Mauck, Mescher and Consuelo De Moraes, associate professor of entomology, next tested the aphids to see which plant allowed them to reproduce the best. They found that the aphids reproduced less well on the infected plants than they did on the healthy plants.

Next the researchers tested the aphids to see how long they stayed on infected or healthy plants. While the sick plants initially attracted the aphids, probably because of the increased odor cues, the insects remained on the healthy plants much longer.

"We demonstrated that there were attraction cues combined with a repellant response when the plant was eaten," said Mauck. "We used two species of aphid to ensure that it was not a fluke that one aphid behaved this way."

The researchers have not done a time study to see how many aphids actually visit sick and healthy plants over time. All the studies so far have been only a snapshot in time. They have tested the sick plants and determined that these plants produce much more volatile chemicals than healthy plants, but that the chemicals are the same as those produced by healthy plants.

"If the viruses caused the sick plants to produce altered volatile cues, then the insects could learn how the sick plants smelled and avoid them," said Mescher. "Because the virus only increases the amount of chemicals, there may be no way for the insects to distinguish between sick and healthy plants until they feed on them."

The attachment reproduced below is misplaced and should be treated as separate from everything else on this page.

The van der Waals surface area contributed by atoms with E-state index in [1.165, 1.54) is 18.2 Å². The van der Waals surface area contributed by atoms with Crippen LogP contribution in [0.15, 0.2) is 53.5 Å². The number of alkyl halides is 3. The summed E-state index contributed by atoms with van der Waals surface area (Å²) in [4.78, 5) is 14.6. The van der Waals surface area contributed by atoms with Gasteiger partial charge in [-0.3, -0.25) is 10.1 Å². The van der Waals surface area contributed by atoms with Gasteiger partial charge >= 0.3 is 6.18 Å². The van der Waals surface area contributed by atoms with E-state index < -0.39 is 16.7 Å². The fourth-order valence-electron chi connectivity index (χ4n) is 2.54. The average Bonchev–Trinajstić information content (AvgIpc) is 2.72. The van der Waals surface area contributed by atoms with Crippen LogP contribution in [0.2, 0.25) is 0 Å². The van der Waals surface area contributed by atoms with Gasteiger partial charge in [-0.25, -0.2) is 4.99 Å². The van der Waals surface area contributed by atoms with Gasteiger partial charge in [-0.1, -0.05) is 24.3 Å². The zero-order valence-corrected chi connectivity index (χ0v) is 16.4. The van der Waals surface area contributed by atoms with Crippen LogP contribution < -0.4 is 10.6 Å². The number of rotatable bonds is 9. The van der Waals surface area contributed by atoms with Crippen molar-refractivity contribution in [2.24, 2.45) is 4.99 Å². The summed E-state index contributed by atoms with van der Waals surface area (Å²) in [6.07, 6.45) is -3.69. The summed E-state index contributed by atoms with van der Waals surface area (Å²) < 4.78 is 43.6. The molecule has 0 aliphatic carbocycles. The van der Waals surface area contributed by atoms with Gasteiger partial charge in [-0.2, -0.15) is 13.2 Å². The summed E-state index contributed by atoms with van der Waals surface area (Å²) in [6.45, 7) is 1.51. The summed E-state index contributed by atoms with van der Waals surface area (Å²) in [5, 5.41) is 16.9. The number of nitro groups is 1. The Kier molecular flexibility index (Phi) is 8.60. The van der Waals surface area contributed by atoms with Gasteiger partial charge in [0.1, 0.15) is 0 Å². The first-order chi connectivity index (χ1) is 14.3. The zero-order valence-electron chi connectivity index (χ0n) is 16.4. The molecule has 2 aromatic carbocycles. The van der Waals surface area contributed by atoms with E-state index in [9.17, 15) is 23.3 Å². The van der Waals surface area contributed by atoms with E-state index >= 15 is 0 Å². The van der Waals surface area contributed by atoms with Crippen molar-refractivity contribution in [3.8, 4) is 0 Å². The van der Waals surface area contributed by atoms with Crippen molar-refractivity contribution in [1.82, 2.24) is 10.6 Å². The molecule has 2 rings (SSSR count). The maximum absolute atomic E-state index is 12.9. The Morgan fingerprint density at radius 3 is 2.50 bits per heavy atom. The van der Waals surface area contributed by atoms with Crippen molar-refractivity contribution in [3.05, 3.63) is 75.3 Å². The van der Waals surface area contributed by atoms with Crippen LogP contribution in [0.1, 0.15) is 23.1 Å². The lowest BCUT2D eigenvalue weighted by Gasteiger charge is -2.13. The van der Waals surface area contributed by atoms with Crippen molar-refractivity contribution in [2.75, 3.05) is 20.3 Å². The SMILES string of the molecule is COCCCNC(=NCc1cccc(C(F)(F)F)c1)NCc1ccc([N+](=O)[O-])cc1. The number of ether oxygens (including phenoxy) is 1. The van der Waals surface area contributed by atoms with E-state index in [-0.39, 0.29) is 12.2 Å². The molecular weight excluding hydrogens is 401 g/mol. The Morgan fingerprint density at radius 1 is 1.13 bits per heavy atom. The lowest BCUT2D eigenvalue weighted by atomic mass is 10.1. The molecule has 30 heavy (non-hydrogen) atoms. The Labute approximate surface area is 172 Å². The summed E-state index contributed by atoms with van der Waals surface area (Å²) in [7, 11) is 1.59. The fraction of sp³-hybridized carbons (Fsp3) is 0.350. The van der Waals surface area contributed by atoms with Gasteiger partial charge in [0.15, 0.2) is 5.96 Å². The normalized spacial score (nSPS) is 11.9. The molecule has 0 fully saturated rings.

Mescher notes that the team is working on similar questions in human disease systems.

"We know that malaria-infected people are more attractive to malaria-transmitting mosquitoes," said Mescher. "We do not know if the same principles as in cucumber mosaic virus apply to malaria, but we are working on it."

The U.S. Department of Agriculture supported this work.

A'ndrea Elyse Messer | EurekAlert!
Further information:
http://www.psu.edu

Further reports about: Virus Virus pulls agriculture healthy plants insect vectors plant virus

More articles from Life Sciences:

nachricht Climate Impact Research in Hannover: Small Plants against Large Waves
17.08.2018 | Leibniz Universität Hannover

nachricht First transcription atlas of all wheat genes expands prospects for research and cultivation
17.08.2018 | Leibniz-Institut für Pflanzengenetik und Kulturpflanzenforschung

All articles from Life Sciences >>>

The most recent press releases about innovation >>>

Die letzten 5 Focus-News des innovations-reports im Überblick:

Im Focus: Color effects from transparent 3D-printed nanostructures

New design tool automatically creates nanostructure 3D-print templates for user-given colors
Scientists present work at prestigious SIGGRAPH conference

Most of the objects we see are colored by pigments, but using pigments has disadvantages: such colors can fade, industrial pigments are often toxic, and...